Lost opportunities can tell us much
'Survivorship bias' means giving LRT say to those who are risk-adverse
By Ryan McGreal
Posted February 22, 2010 in Essays (Last Updated February 22, 2010)
Published on February 19, 2010 in the Hamilton Spectator
Recent quotes from business owners on the rapid transit choices facing Hamilton add up to a dispiriting - but perhaps inevitable - lack of imagination and understanding.
At issue are the three options in the Metrolinx Business Case Analysis for the east-west route:
Full Light Rail Transit (LRT) from McMaster University to Eastgate Square
Bus Rapid Transit (BRT) from McMaster to Eastgate
Phased LRT from McMaster to Ottawa Street, with BRT from Ottawa to Eastgate until LRT is built in 2030. [*]
Hamilton needs transformative change. Incrementing the status quo has not served us well - particularly the city's poorest neighbourhoods.
LRT doesn't just carry more people more quickly. It attracts hundreds of millions of dollars in new investment and draws many more people to live and work in the area, frequent its businesses, generate demand for new businesses, and interact creatively and productively.
Higher-order urban activity raises infrastructure productivity and boosts the rate of creative economic output. When cities intensify, energy and infrastructure costs grow more slowly than population, but the rate of innovation grows more quickly.
That adds up to more of the net economic growth and employment opportunities that Hamilton desperately needs.
Unfortunately, the business owners quoted lately seem to think LRT is merely about moving people around. I wish someone would organize a fact-finding trip with these business owners to the King-Spadina area in Toronto.
Once a manufacturing centre, King-Spadina was a mess of empty factories and warehouses in the 1990s, when a group of visionary urbanists came together to develop a new plan for the district.
Through a combination of planning rules that encourage mixed-use investment and an anchoring streetcar line, King-Spadina has experienced an impressive influx of new condominium developments, offices and entertainment businesses created through both adaptive reuse and new construction.
When the plan was unveiled, skeptics scoffed. "How will people get there?" they sneered. The answer, of course, is that people moved there in droves.
In just a 45-hectare area, King-Spadina attracted $55.6 million in new investment between 2000 and 2007, creating 700 new jobs and 230,000 square feet of property.
The population has quadrupled since 1996, and the biggest cohort has been young professionals looking for an urban lifestyle close to employment and social amenities.
One would be forgiven for assuming business owners would be head-over-heels about such an opportunity coming to Hamilton.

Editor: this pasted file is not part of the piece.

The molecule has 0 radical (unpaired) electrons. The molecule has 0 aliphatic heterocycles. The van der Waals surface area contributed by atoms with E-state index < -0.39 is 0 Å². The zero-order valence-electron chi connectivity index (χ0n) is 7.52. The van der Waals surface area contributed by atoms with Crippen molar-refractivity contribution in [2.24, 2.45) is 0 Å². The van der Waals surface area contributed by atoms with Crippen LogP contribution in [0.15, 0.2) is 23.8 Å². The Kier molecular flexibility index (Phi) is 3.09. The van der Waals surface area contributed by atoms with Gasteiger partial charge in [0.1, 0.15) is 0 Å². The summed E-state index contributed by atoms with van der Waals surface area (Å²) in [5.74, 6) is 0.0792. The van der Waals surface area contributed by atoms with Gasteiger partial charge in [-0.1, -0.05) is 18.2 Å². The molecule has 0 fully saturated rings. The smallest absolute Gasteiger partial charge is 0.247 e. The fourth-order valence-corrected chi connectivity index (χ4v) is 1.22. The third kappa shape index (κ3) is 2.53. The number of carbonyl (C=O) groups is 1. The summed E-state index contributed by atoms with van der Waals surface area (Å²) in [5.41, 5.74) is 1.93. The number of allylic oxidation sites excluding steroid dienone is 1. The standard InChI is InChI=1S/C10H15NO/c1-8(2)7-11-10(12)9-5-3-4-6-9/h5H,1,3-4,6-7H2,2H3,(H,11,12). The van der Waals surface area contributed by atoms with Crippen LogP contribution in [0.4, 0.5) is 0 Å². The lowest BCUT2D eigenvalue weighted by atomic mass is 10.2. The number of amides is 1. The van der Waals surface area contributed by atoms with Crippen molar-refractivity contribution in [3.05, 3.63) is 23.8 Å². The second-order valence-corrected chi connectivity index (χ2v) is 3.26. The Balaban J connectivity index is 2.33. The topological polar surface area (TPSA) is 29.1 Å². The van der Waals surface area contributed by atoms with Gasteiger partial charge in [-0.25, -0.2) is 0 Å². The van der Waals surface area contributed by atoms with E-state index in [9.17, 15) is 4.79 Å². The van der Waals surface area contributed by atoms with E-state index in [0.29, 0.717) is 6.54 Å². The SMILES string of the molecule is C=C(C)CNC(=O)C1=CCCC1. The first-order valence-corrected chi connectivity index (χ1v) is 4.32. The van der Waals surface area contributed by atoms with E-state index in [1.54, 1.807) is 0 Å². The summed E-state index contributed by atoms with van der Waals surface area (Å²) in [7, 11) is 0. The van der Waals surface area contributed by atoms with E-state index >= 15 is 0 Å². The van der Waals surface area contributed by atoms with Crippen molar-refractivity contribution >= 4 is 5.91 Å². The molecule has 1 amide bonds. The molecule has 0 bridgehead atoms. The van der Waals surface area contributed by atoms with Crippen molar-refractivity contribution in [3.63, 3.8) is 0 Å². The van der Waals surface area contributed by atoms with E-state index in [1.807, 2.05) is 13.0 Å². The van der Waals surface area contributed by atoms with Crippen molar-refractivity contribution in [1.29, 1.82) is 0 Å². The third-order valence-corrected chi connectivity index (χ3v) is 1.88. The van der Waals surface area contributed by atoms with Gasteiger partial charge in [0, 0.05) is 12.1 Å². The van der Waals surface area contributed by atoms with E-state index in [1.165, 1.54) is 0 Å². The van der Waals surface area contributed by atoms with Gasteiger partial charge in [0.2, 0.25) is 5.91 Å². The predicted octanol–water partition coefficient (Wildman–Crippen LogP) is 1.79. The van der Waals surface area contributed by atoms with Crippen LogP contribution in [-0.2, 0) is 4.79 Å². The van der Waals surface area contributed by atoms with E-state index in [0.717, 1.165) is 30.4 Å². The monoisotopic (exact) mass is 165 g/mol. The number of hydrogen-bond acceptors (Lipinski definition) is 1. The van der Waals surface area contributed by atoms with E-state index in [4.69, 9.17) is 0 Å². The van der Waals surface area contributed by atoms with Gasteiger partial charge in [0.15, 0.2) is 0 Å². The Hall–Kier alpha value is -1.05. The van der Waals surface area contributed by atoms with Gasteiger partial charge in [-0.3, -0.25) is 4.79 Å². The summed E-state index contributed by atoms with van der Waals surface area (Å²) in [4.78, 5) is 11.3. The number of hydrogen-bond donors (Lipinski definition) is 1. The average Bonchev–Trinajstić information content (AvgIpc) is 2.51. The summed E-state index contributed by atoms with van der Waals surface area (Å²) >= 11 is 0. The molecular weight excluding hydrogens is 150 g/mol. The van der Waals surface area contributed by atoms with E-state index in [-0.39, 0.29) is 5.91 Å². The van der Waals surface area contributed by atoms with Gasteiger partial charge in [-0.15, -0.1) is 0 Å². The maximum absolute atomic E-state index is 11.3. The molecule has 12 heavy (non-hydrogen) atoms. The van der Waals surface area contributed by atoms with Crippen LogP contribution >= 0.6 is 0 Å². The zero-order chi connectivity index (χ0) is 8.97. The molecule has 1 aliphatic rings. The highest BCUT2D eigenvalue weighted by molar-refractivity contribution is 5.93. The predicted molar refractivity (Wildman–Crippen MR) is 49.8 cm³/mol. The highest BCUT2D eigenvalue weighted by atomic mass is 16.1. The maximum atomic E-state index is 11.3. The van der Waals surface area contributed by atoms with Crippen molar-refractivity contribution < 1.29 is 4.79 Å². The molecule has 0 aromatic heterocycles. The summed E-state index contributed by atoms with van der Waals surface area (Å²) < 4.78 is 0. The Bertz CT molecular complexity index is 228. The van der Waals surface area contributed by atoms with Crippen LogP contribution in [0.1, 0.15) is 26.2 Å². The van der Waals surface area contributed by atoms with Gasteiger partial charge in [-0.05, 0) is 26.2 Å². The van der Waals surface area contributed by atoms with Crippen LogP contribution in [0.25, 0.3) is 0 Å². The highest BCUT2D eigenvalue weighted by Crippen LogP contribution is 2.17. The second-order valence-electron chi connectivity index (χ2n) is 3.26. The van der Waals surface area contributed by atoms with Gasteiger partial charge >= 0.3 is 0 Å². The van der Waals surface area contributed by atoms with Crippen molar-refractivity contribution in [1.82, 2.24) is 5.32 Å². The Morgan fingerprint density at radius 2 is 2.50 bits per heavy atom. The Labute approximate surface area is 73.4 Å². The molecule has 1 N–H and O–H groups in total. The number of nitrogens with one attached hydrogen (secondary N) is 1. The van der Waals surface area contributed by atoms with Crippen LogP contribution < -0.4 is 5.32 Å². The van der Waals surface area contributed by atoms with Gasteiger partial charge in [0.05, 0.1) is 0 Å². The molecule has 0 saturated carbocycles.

Surprisingly, business owners may not be the best people to talk to when determining whether and how to transform a neighbourhood. When the economic system is failing most people, does it really make sense to base planning decisions around the few who manage to survive?
The risk of owning a business and the fact that the current system works for them makes such business owners inherently risk-averse. Transformation may well bring huge benefits - particularly for property owners who will enjoy the windfall of rising property values - but it also means that the rules for success change.
The business strategies that work in a poor, failing economic and social environment might not transfer to a booming, thriving environment.
As a result, business owners feel they have a lot to lose.
Compound the fact that many owners don't actually seem to understand that LRT is qualitatively different from buses, and it's a recipe for fear and doubt.
But for every business owner worried that LRT might adversely affect their business, how many potential businesses locate elsewhere or simply never start up at all? How many potential customers never materialize because they chose to live elsewhere?
In the case of a transformative initiative like LRT, there's a real danger that survivorship bias will lead us horribly astray.
Survivorship bias is the error of studying only entities that survived some kind of selection process, and ignoring those entities that did not survive.
Business writer Jason Cohen shares the anecdote of British engineers during the Second World War trying to determine how best to armour planes undertaking aerial raids in Germany.
Studying the patterns of bullet holes on planes that returned from aerial raids, they noticed that the holes were mainly on the wings and tail, with few near the cockpits or fuel tanks.
Survivorship bias means concluding that the planes need more armour on the wings and tail because that's where the returning planes have the most bullet holes.
Of course, the planes that were hit in the cockpits and fuel lines were not available for study.
The business owners along the B-Line are survivors of the economic battle downtown Hamilton has suffered over the past half-century.
How many businesses were "shot down" because of Hamilton's low-quality transit, low population densities and pedestrian-repellent one-way streets?
Who will speak for those failed businesses and lost opportunities? How can we incorporate them into our public discourse so the survivorship bias of existing businesses doesn't lead us astray?
* Note: under the phased approach, the route east from Ottawa Street would be served by the current BRT-like B-Line service, not by BRT on dedicated lanes.